jyk 2094 Report post Posted March 28, 2006 As usual haegarr's answer pretty much covers it, but I'll throw out a couple more thoughts for you to consider. Given the kind of motion it sounds like you're after, combining two matrices (yaw and pitch) every frame to create your orientation matrix is perfectly reasonable. Keep in mind that for something like this, which is generally only done once per frame, minor performance tweaks aren't really that important.There are certainly other ways you could do it. You could perform the rotations incrementally, with yaw being about the global up axis, and pitch about the local side axis. You would then have to worry about orthogonalization though, which if not handled in a specific way might result in some roll slowly creeping in to your object's orientation.There are also ways to optimize the method you're using, but again I doubt it would make much difference. In any case, for the sort of motion you want, IMO the method you're using is entirely appropriate. I would just go with it if I were you, at least until you have need for more sophisticated motion (6DOF, physics simulation, etc.). 0 Share this post Link to post Share on other sites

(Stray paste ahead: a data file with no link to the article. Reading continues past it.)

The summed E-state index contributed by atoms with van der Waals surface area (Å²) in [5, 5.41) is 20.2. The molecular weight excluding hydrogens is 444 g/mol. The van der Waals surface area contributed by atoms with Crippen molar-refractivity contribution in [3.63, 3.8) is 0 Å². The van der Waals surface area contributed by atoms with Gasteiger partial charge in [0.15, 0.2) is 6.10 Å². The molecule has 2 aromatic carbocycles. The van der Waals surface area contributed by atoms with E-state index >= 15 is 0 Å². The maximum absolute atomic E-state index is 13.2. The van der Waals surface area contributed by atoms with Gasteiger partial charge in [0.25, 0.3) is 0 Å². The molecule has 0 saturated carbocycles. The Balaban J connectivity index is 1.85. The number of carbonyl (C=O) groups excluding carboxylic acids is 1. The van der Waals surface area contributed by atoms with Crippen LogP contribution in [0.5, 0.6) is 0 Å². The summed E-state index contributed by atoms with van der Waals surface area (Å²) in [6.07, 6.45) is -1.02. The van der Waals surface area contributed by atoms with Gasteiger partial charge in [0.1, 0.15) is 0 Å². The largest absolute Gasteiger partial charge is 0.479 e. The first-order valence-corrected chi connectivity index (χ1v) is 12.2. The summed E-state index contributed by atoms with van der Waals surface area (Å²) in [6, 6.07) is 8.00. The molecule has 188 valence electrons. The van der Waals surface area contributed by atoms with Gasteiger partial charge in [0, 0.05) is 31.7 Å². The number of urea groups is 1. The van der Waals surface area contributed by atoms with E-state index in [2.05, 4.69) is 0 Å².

haegarr 7372 Report post Posted March 28, 2006 Just another approach to deal with a single matrix. This is only a small mathematical trick and depends heavily on how you compute the heading and pitching, but perhaps it works.From what you've said in the OP it seems me that you compute the heading and pitching matrices by their own, and combine them just before use. Let me assume that the resulting matrix is given byM := H * PComputing both matrices as sequence of particular rotations meansH * P = ( H_{1} * H_{2} * H_{3} * ... ) * ( P_{1} * P_{2} * P_{3} * ... )Now, since concatenating rotations around the same axis is commutative, one gets= ( ... * H_{3} * H_{2} * H_{1} ) * ( P_{1} * P_{2} * P_{3} * ... )= ... * ( H_{3} * ( H_{2} * ( H_{1} * P_{1} ) * P_{2} ) * P_{3} ) * ...or, in other words, the matrix update may be performed asM_{t+1} := H_{t+1} * M_{t} * P_{t+1}and hence you need only one matrix to store.However, you couldn't do reversal of the one branch of matrices if the rotation axis changes.E.g. in jyk's reply heading is done around the global axis but pitching is done around a changing axis. Hence the above trick would work fine. But it wouldn't, of course, if your overall order isM := P * Hinstead. (EDIT: But notice that if you use row vectors, you have to invert all the statements; its just in a mess ;)But, as jyk stated, there would be no real difference in performance. And since you already have a working solution ...[Edited by - haegarr on March 28, 2006 12:29:25 PM] 0 Share this post Link to post Share on other sites